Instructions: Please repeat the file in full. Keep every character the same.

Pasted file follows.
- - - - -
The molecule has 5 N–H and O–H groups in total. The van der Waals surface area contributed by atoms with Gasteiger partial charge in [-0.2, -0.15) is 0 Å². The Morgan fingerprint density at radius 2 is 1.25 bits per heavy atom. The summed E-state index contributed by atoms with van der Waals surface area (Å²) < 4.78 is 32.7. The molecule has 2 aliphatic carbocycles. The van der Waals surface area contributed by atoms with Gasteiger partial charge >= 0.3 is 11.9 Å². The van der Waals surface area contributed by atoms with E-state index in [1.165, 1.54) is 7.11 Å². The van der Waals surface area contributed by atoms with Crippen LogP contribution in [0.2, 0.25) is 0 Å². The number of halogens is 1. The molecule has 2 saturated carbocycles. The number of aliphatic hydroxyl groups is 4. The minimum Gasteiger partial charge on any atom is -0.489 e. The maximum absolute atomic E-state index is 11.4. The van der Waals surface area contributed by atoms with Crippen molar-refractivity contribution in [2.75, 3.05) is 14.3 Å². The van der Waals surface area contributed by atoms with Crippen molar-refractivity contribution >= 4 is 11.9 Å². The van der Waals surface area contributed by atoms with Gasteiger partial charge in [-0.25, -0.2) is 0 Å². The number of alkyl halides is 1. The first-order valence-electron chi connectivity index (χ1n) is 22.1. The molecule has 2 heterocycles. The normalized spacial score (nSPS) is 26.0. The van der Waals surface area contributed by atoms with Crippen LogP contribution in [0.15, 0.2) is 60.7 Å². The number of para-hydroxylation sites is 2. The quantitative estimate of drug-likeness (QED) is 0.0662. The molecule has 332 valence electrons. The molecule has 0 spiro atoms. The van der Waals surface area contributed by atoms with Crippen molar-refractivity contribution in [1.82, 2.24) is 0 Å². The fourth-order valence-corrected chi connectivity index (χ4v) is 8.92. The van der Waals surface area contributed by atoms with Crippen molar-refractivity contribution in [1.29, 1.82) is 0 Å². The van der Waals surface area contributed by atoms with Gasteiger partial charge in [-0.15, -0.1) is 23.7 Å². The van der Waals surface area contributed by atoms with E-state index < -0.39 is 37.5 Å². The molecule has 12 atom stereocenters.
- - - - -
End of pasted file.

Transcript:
The molecule has 5 N–H and O–H groups in total. The van der Waals surface area contributed by atoms with Gasteiger partial charge in [-0.2, -0.15) is 0 Å². The Morgan fingerprint density at radius 2 is 1.25 bits per heavy atom. The summed E-state index contributed by atoms with van der Waals surface area (Å²) < 4.78 is 32.7. The molecule has 2 aliphatic carbocycles. The van der Waals surface area contributed by atoms with Gasteiger partial charge >= 0.3 is 11.9 Å². The van der Waals surface area contributed by atoms with E-state index in [1.165, 1.54) is 7.11 Å². The van der Waals surface area contributed by atoms with Crippen LogP contribution in [0.2, 0.25) is 0 Å². The number of halogens is 1. The molecule has 2 saturated carbocycles. The number of aliphatic hydroxyl groups is 4. The minimum Gasteiger partial charge on any atom is -0.489 e. The maximum absolute atomic E-state index is 11.4. The van der Waals surface area contributed by atoms with Crippen molar-refractivity contribution in [2.75, 3.05) is 14.3 Å². The van der Waals surface area contributed by atoms with Crippen molar-refractivity contribution >= 4 is 11.9 Å². The van der Waals surface area contributed by atoms with Gasteiger partial charge in [-0.25, -0.2) is 0 Å². The number of alkyl halides is 1. The first-order valence-electron chi connectivity index (χ1n) is 22.1. The molecule has 2 heterocycles. The normalized spacial score (nSPS) is 26.0. The van der Waals surface area contributed by atoms with Crippen LogP contribution in [0.15, 0.2) is 60.7 Å². The number of para-hydroxylation sites is 2. The quantitative estimate of drug-likeness (QED) is 0.0662. The molecule has 332 valence electrons. The molecule has 0 spiro atoms. The van der Waals surface area contributed by atoms with Crippen molar-refractivity contribution in [1.82, 2.24) is 0 Å². The fourth-order valence-corrected chi connectivity index (χ4v) is 8.92. The van der Waals surface area contributed by atoms with Crippen molar-refractivity contribution in [1.29, 1.82) is 0 Å². The van der Waals surface area contributed by atoms with Gasteiger partial charge in [-0.15, -0.1) is 23.7 Å². The van der Waals surface area contributed by atoms with E-state index < -0.39 is 37.5 Å². The molecule has 12 atom stereocenters.